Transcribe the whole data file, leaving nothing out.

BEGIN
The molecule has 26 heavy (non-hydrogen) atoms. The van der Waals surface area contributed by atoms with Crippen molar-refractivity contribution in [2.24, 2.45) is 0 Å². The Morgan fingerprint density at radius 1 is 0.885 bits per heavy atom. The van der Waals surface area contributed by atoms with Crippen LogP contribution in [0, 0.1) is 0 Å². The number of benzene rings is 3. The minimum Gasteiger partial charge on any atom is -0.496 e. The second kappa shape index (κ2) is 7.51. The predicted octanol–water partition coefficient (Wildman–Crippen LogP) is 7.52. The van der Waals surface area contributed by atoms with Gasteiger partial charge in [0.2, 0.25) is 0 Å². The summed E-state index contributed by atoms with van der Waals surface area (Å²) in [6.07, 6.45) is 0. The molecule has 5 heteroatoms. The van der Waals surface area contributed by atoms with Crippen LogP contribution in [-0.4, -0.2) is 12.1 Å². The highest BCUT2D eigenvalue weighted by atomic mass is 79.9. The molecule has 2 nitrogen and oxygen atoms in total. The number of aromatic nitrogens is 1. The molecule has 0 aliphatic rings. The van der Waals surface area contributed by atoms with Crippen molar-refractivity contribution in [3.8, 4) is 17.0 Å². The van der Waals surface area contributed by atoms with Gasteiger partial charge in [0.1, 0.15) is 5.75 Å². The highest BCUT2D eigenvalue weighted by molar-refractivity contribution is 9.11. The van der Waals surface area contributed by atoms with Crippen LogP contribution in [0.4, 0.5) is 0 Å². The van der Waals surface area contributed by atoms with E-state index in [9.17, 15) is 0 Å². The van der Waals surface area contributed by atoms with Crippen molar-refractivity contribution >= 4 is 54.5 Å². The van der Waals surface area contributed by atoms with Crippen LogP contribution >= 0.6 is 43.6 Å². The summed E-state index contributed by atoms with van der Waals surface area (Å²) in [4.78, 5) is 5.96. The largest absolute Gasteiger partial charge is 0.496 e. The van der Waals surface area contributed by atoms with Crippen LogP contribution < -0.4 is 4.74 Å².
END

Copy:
The molecule has 26 heavy (non-hydrogen) atoms. The van der Waals surface area contributed by atoms with Crippen molar-refractivity contribution in [2.24, 2.45) is 0 Å². The Morgan fingerprint density at radius 1 is 0.885 bits per heavy atom. The van der Waals surface area contributed by atoms with Crippen LogP contribution in [0, 0.1) is 0 Å². The number of benzene rings is 3. The minimum Gasteiger partial charge on any atom is -0.496 e. The second kappa shape index (κ2) is 7.51. The predicted octanol–water partition coefficient (Wildman–Crippen LogP) is 7.52. The van der Waals surface area contributed by atoms with Gasteiger partial charge in [0.2, 0.25) is 0 Å². The summed E-state index contributed by atoms with van der Waals surface area (Å²) in [6.07, 6.45) is 0. The molecule has 5 heteroatoms. The van der Waals surface area contributed by atoms with Crippen LogP contribution in [-0.4, -0.2) is 12.1 Å². The highest BCUT2D eigenvalue weighted by atomic mass is 79.9. The molecule has 2 nitrogen and oxygen atoms in total. The number of aromatic nitrogens is 1. The molecule has 0 aliphatic rings. The van der Waals surface area contributed by atoms with Crippen molar-refractivity contribution in [3.8, 4) is 17.0 Å². The van der Waals surface area contributed by atoms with Gasteiger partial charge in [0.1, 0.15) is 5.75 Å². The highest BCUT2D eigenvalue weighted by molar-refractivity contribution is 9.11. The van der Waals surface area contributed by atoms with Crippen LogP contribution in [0.4, 0.5) is 0 Å². The van der Waals surface area contributed by atoms with E-state index in [9.17, 15) is 0 Å². The van der Waals surface area contributed by atoms with Crippen molar-refractivity contribution >= 4 is 54.5 Å². The van der Waals surface area contributed by atoms with Crippen LogP contribution >= 0.6 is 43.6 Å². The summed E-state index contributed by atoms with van der Waals surface area (Å²) in [4.78, 5) is 5.96. The largest absolute Gasteiger partial charge is 0.496 e. The van der Waals surface area contributed by atoms with Crippen LogP contribution < -0.4 is 4.74 Å².